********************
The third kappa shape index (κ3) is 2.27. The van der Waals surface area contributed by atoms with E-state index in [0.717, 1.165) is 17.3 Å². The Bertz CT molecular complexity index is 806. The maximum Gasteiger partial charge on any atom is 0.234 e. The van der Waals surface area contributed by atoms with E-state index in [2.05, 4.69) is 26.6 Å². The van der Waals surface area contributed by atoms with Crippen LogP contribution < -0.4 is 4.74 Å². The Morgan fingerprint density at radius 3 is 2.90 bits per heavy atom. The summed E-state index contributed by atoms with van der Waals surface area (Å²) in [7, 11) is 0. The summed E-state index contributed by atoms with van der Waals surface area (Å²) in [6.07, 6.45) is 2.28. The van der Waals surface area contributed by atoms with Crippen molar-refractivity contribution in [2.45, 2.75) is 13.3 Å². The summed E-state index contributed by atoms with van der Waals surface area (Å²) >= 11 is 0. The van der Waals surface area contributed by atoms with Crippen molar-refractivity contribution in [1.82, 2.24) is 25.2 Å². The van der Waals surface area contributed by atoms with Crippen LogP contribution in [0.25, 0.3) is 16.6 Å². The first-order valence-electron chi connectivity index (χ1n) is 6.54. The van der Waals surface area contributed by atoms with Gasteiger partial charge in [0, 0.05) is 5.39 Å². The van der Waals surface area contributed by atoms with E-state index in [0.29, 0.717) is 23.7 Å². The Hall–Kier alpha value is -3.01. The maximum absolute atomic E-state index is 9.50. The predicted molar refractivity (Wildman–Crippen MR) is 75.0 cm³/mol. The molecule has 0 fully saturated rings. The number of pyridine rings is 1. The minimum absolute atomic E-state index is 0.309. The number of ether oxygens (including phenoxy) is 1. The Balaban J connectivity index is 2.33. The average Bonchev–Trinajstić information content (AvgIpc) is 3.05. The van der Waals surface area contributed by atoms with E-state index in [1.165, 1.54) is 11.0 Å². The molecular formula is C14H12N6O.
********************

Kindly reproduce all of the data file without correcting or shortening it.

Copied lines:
The third kappa shape index (κ3) is 2.27. The van der Waals surface area contributed by atoms with E-state index in [0.717, 1.165) is 17.3 Å². The Bertz CT molecular complexity index is 806. The maximum Gasteiger partial charge on any atom is 0.234 e. The van der Waals surface area contributed by atoms with E-state index in [2.05, 4.69) is 26.6 Å². The van der Waals surface area contributed by atoms with Crippen LogP contribution < -0.4 is 4.74 Å². The Morgan fingerprint density at radius 3 is 2.90 bits per heavy atom. The summed E-state index contributed by atoms with van der Waals surface area (Å²) in [7, 11) is 0. The summed E-state index contributed by atoms with van der Waals surface area (Å²) in [6.07, 6.45) is 2.28. The van der Waals surface area contributed by atoms with Crippen molar-refractivity contribution in [2.45, 2.75) is 13.3 Å². The summed E-state index contributed by atoms with van der Waals surface area (Å²) >= 11 is 0. The van der Waals surface area contributed by atoms with Crippen molar-refractivity contribution in [1.82, 2.24) is 25.2 Å². The van der Waals surface area contributed by atoms with Crippen LogP contribution in [0.25, 0.3) is 16.6 Å². The first-order valence-electron chi connectivity index (χ1n) is 6.54. The van der Waals surface area contributed by atoms with Gasteiger partial charge in [0, 0.05) is 5.39 Å². The van der Waals surface area contributed by atoms with E-state index in [0.29, 0.717) is 23.7 Å². The Hall–Kier alpha value is -3.01. The maximum absolute atomic E-state index is 9.50. The predicted molar refractivity (Wildman–Crippen MR) is 75.0 cm³/mol. The molecule has 0 fully saturated rings. The number of pyridine rings is 1. The minimum absolute atomic E-state index is 0.309. The number of ether oxygens (including phenoxy) is 1. The Balaban J connectivity index is 2.33. The average Bonchev–Trinajstić information content (AvgIpc) is 3.05. The van der Waals surface area contributed by atoms with E-state index in [1.165, 1.54) is 11.0 Å². The molecular formula is C14H12N6O.